UPDATE 11:05 a.m.:
The Pisgah Inn announced Wednesday that its efforts have been successful, and it will re-open at 5:00 p.m. if they "are lucky."
"Please stay tuned and get ready to rhomba," a message on the Inn's website reads. "Please know that everything we did and are doing is based on our vision....'To ensure that every guest, employee and visitor has a positive experience and memory from their association/visit with Pisgah Inn.'"
"That was our rationale. No other agenda or hidden purpose played any role in our actions," the message concludes. "Oh, we appreciate all of your support."
The Pigsah Inn in North Carolina was ordered to shut its doors last week because of the partial government shutdown -- though it receives no federal money, it sits on federal land -- but the inn's owner Bruce O'Connell fought the order and tried to remain open.
When he did, armed Park Rangers showed up and blocked each of the inn's entrances. They haven't left since.
"They have been there 24-hours a day since 12:30 last Friday," O'Connell told Glenn Beck on Tuesday.
When asked why he fought the order, O'Connell responded easily: "Because I'm almost 60-years-old and I have nothing to lose anymore, and I'm fed up with it."
O'Connell said multiple times that he is not standing up for his own sake, but for the sake of his ninety employees who are suffering and, unlike federal workers, have no chance of getting back pay courtesy of the taxpayer.
The small business owner said he has hired local and Washington lawyers, and while he fights to re-open his business, they're still feeding the employees and "trying to make the best of a bad scene."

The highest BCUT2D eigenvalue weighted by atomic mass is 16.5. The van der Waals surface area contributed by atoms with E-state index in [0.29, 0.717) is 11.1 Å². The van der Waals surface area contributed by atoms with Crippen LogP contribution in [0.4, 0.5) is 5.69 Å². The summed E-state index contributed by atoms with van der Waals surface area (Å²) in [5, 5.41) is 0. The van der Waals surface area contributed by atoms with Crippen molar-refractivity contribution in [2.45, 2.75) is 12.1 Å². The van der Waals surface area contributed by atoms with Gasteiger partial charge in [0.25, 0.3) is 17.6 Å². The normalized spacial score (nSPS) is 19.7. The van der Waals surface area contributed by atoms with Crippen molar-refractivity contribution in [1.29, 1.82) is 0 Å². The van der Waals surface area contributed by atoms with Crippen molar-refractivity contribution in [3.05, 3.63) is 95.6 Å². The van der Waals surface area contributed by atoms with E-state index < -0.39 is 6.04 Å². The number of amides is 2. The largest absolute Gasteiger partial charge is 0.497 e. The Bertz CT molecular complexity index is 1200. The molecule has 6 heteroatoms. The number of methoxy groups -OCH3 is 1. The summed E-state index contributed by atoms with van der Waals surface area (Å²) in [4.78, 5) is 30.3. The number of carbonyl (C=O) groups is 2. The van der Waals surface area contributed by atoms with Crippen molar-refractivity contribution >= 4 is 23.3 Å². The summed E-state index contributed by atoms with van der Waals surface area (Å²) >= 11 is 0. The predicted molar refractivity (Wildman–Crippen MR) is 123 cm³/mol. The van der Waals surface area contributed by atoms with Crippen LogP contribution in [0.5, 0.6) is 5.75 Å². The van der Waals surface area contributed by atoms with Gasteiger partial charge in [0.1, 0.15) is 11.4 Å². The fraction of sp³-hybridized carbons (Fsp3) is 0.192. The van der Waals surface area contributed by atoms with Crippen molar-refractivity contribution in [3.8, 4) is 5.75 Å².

When asked what the Park Rangers barricading the entrances to his business have to say, O'Connell responded: "The Rangers are my friends. I know them all. And they're basically telling me they're following orders, they have no choice but to follow orders, and I understand that. I really don't expect them to risk their jobs, their retirement, their paychecks."
He said his only choice is to "go to my governor again...go to my congressman again, and I keep fighting. I will not stop fighting."
"I've been there 35 years, [and] let me tell you what's strange here," O'Connell added. "The Blue Ridge Parkway, which is the park, is open. They did not close the park...there are tourists traveling the whole 470-mile length of the Blue Ridge Parkway. I am a private concessioner, paying money in to the government, and yet I am closed. I'm having trouble understand that part of it."
Beck asked if there's any reason why the government would be targeting him, and the man responded that he is not particularly outspoken on politics, but he does believe in small government.
"Well, you're an enemy of the state then," Beck said sardonically.
"I'm sure by now I am," O'Connell responded with a shake of the head.
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